SPRINGFIELD – The Illinois Department of Corrections is making plans to downsize—plans that a major public employee union claims have not been shared with its members.
With inmate population dwindling to 28,000 and mounting maintenance bills on prison buildings at correctional centers across the state, DOC developed a plan which may include significant downsizing at the Vandalia and Pontiac correctional centers.
“These facilities are referenced due to current operational needs,” IDOC chief of staff Camille Lindsay said in an email when asked about a draft plan obtained by Capitol News Illinois.
Under the proposed plan, Pontiac would close the medium security unit and go from 1,740 beds to 642 beds. Pontiac currently houses 1,144 inmates, including a unit that houses seriously mentally ill individuals.
Vandalia Correctional Center currently has a capacity of 1,001 and would be reduced to 401 inmates under the plan.
Both facilities face maintenance costs, including $3.8 million at Pontiac. The reduction of beds at Vandalia will save the state $12 million, according to plan estimates.
Gov. J.B. Pritzker’s spokesperson Jordan Abudayyeh said the plan is still preliminary.
“The document is a draft plan that was put together for discussion within the agency and in order to start discussions with stakeholders. It was not presented to the governor’s office for final approval because it is a draft that is expected to be updated after more discussions,” Abudayyeh said. “The Department is always interested in considering new ideas to better serve their population and this draft plan is an attempt to spur discussion about ways to improve services.”
The preliminary plan noted that hiring continues to be a challenge at IDOC and staff overtime hours for are “extremely high, especially at Pontiac.”
IDOC plans to adjust staffing to account for closures.
“No one will be laid off or a transferred as a result,” Lindsay said.
Lindsay said in an email the department has not started moving people in order to reduce the populations in these facilities.
That claim was disputed by a representative from AFSCME Council 31— the union that represents IDOC officers.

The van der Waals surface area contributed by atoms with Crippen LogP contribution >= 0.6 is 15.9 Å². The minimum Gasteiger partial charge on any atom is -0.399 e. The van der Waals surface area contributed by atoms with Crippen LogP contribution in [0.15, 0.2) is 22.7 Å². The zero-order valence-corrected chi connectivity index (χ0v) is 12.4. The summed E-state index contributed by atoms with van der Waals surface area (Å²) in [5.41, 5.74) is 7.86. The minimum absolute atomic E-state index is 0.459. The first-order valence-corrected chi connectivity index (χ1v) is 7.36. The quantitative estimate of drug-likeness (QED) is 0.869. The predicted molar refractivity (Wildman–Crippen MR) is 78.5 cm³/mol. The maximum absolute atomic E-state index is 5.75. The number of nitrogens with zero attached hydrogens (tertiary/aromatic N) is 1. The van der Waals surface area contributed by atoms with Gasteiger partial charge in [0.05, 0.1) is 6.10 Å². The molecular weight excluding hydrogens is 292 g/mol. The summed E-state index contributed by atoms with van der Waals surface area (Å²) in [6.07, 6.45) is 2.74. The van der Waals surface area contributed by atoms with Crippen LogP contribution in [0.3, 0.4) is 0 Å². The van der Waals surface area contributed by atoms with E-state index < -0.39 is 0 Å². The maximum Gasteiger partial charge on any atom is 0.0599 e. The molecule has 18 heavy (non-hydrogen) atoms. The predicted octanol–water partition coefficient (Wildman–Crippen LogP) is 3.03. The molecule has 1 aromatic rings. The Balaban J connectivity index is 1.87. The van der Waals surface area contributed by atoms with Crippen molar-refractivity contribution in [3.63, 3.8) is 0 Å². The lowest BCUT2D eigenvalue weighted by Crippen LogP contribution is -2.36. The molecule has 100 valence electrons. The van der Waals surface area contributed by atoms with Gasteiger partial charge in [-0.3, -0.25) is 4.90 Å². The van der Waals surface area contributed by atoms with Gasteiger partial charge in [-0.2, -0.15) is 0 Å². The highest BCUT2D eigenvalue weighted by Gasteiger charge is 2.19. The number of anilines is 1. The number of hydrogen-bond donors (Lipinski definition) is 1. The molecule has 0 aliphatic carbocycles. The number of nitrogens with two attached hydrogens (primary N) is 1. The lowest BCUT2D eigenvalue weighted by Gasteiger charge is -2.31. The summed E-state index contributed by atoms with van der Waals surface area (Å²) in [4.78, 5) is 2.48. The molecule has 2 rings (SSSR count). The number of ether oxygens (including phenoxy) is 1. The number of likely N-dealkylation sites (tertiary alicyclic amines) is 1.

“The department began moving offenders out of Pontiac last week with no advance notice to the union, the employees or the individuals who were moved,” said Anders Lindall, public affairs director for AFSCME Council 31.
Lindall noted that the union subsequently received notice of IDOC’s intent to reduce populations at Vandalia and Pontiac with a target date of March 16 for the first phase with additional unit closures to be completed by the summer.
Lindall said the union began to hear rumors early last week about possible changes at Pontiac and met with IDOC officials on Feb. 9, during which IDOC denied that possible changes may be forthcoming.
“On Wednesday, (Feb. 16) seven buses arrived at the facility and began to empty out the medium security units. Only on Friday did they inform us of their plan to close the MSU that they earlier denied,” Lindall said.
In response to questions, Lindsay wrote in an email that “the department has not started moving people in order to reduce the populations in these facilities.”
“This is an unacceptable breach of trust from IDOC management and not the basis of productive labor relations,” Lindall said. “Especially given the history of closure threats at both Pontiac and Vandalia, these new changes introduce uncertainty and instability that hurt employee morale and the lack of truthfulness in presenting them make union members question whether they can rely on management’s commitments.”
In a letter to Pritzker and IDOC Director Rob Jeffreys, Reps. Thomas Bennett, R-Pontiac, Charlie Meier, R-Okawville, Paul Jacobs, R-Pomona, Patrick Windhorst, R-Metropolis, Blaine Wilhour, R-Beecher City, and Sens. Jason Plummer, R-Edwardsville, Jason Barickman, R-Bloomington, and Terri Bryant, R- Murphysboro, asked about the transfers from Pontiac and Vandalia.
“(T)here is significant concern in these communities about the future of those facilities,” the letter stated. “As both of these correctional centers serve as some of the largest employers in their respective regions, any changes to staffing or inmate population levels would have a major impact on the economic health of those areas.”
Vandalia Mayor Ricky Gottman said Feb. 16 that he had been in contact with some of the legislators to let them know he was concerned about reductions in inmate populations or staff.
“This is an important employer in the area. And that makes it in an important part of our economy for Vandalia, for Fayette County and surrounding areas,” Gottman said. “These are good and high-paying jobs and it would be devastating to lose them.”